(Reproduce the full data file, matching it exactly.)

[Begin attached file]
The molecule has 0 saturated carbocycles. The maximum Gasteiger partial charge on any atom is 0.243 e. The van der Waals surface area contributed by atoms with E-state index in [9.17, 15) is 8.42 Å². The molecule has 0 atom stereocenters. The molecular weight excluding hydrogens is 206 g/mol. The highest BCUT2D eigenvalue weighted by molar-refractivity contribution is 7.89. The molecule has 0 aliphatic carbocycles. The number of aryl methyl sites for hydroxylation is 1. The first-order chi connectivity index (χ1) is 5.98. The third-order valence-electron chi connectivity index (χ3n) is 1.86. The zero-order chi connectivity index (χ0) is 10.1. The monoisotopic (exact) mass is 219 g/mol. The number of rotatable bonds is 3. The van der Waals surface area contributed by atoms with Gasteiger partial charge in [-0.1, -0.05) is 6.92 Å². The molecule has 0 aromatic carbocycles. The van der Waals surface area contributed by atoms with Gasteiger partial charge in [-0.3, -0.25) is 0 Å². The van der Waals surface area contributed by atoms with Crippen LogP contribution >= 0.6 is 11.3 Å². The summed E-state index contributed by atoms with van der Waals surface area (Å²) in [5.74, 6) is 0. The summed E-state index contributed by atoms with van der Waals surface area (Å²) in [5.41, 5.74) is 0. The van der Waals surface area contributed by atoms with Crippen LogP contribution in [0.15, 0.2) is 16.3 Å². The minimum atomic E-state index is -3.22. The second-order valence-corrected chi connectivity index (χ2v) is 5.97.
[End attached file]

The molecule has 0 saturated carbocycles. The maximum Gasteiger partial charge on any atom is 0.243 e. The van der Waals surface area contributed by atoms with E-state index in [9.17, 15) is 8.42 Å². The molecule has 0 atom stereocenters. The molecular weight excluding hydrogens is 206 g/mol. The highest BCUT2D eigenvalue weighted by molar-refractivity contribution is 7.89. The molecule has 0 aliphatic carbocycles. The number of aryl methyl sites for hydroxylation is 1. The first-order chi connectivity index (χ1) is 5.98. The third-order valence-electron chi connectivity index (χ3n) is 1.86. The zero-order chi connectivity index (χ0) is 10.1. The monoisotopic (exact) mass is 219 g/mol. The number of rotatable bonds is 3. The van der Waals surface area contributed by atoms with Gasteiger partial charge in [-0.1, -0.05) is 6.92 Å². The molecule has 0 aromatic carbocycles. The van der Waals surface area contributed by atoms with Gasteiger partial charge in [-0.3, -0.25) is 0 Å². The van der Waals surface area contributed by atoms with Crippen LogP contribution >= 0.6 is 11.3 Å². The summed E-state index contributed by atoms with van der Waals surface area (Å²) in [5.74, 6) is 0. The summed E-state index contributed by atoms with van der Waals surface area (Å²) in [5.41, 5.74) is 0. The van der Waals surface area contributed by atoms with Crippen LogP contribution in [0.15, 0.2) is 16.3 Å². The minimum atomic E-state index is -3.22. The second-order valence-corrected chi connectivity index (χ2v) is 5.97.